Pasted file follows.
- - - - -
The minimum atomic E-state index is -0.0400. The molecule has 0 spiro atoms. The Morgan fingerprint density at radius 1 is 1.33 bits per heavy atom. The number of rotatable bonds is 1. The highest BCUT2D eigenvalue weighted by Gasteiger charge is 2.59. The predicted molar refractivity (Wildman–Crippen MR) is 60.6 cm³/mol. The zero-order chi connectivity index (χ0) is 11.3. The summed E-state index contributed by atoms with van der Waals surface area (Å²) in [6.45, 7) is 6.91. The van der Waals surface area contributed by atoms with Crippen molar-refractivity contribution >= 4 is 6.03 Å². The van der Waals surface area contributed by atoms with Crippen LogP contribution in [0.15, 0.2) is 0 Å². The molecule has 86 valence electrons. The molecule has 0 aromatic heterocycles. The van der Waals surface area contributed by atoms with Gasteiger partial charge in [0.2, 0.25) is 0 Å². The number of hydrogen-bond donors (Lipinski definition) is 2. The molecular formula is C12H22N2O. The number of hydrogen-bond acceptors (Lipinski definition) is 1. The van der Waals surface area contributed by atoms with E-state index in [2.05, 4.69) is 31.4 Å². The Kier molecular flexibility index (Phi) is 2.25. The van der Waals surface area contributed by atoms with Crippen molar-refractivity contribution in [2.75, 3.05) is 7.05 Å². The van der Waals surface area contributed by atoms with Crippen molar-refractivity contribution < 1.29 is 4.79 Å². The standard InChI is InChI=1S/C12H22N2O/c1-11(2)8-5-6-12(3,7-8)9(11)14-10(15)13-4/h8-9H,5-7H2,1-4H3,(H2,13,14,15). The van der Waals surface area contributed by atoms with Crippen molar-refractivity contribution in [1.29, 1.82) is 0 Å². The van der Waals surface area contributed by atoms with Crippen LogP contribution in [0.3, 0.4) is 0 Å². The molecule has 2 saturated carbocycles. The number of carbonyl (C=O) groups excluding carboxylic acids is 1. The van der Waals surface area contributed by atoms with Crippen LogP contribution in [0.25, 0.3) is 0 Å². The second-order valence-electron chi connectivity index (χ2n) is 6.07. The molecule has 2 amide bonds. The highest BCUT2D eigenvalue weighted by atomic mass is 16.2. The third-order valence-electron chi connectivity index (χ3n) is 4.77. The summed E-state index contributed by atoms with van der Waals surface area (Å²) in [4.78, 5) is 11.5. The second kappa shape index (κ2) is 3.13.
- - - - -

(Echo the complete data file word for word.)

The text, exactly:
The minimum atomic E-state index is -0.0400. The molecule has 0 spiro atoms. The Morgan fingerprint density at radius 1 is 1.33 bits per heavy atom. The number of rotatable bonds is 1. The highest BCUT2D eigenvalue weighted by Gasteiger charge is 2.59. The predicted molar refractivity (Wildman–Crippen MR) is 60.6 cm³/mol. The zero-order chi connectivity index (χ0) is 11.3. The summed E-state index contributed by atoms with van der Waals surface area (Å²) in [6.45, 7) is 6.91. The van der Waals surface area contributed by atoms with Crippen molar-refractivity contribution >= 4 is 6.03 Å². The van der Waals surface area contributed by atoms with Crippen LogP contribution in [0.15, 0.2) is 0 Å². The molecule has 86 valence electrons. The molecule has 0 aromatic heterocycles. The van der Waals surface area contributed by atoms with Gasteiger partial charge in [0.2, 0.25) is 0 Å². The number of hydrogen-bond donors (Lipinski definition) is 2. The molecular formula is C12H22N2O. The number of hydrogen-bond acceptors (Lipinski definition) is 1. The van der Waals surface area contributed by atoms with E-state index in [2.05, 4.69) is 31.4 Å². The Kier molecular flexibility index (Phi) is 2.25. The van der Waals surface area contributed by atoms with Crippen molar-refractivity contribution in [2.75, 3.05) is 7.05 Å². The van der Waals surface area contributed by atoms with Crippen molar-refractivity contribution < 1.29 is 4.79 Å². The standard InChI is InChI=1S/C12H22N2O/c1-11(2)8-5-6-12(3,7-8)9(11)14-10(15)13-4/h8-9H,5-7H2,1-4H3,(H2,13,14,15). The van der Waals surface area contributed by atoms with Crippen molar-refractivity contribution in [1.29, 1.82) is 0 Å². The van der Waals surface area contributed by atoms with Crippen LogP contribution in [0.3, 0.4) is 0 Å². The molecule has 2 saturated carbocycles. The number of carbonyl (C=O) groups excluding carboxylic acids is 1. The van der Waals surface area contributed by atoms with Crippen LogP contribution in [0.25, 0.3) is 0 Å². The second-order valence-electron chi connectivity index (χ2n) is 6.07. The molecule has 2 amide bonds. The highest BCUT2D eigenvalue weighted by atomic mass is 16.2. The third-order valence-electron chi connectivity index (χ3n) is 4.77. The summed E-state index contributed by atoms with van der Waals surface area (Å²) in [4.78, 5) is 11.5. The second kappa shape index (κ2) is 3.13.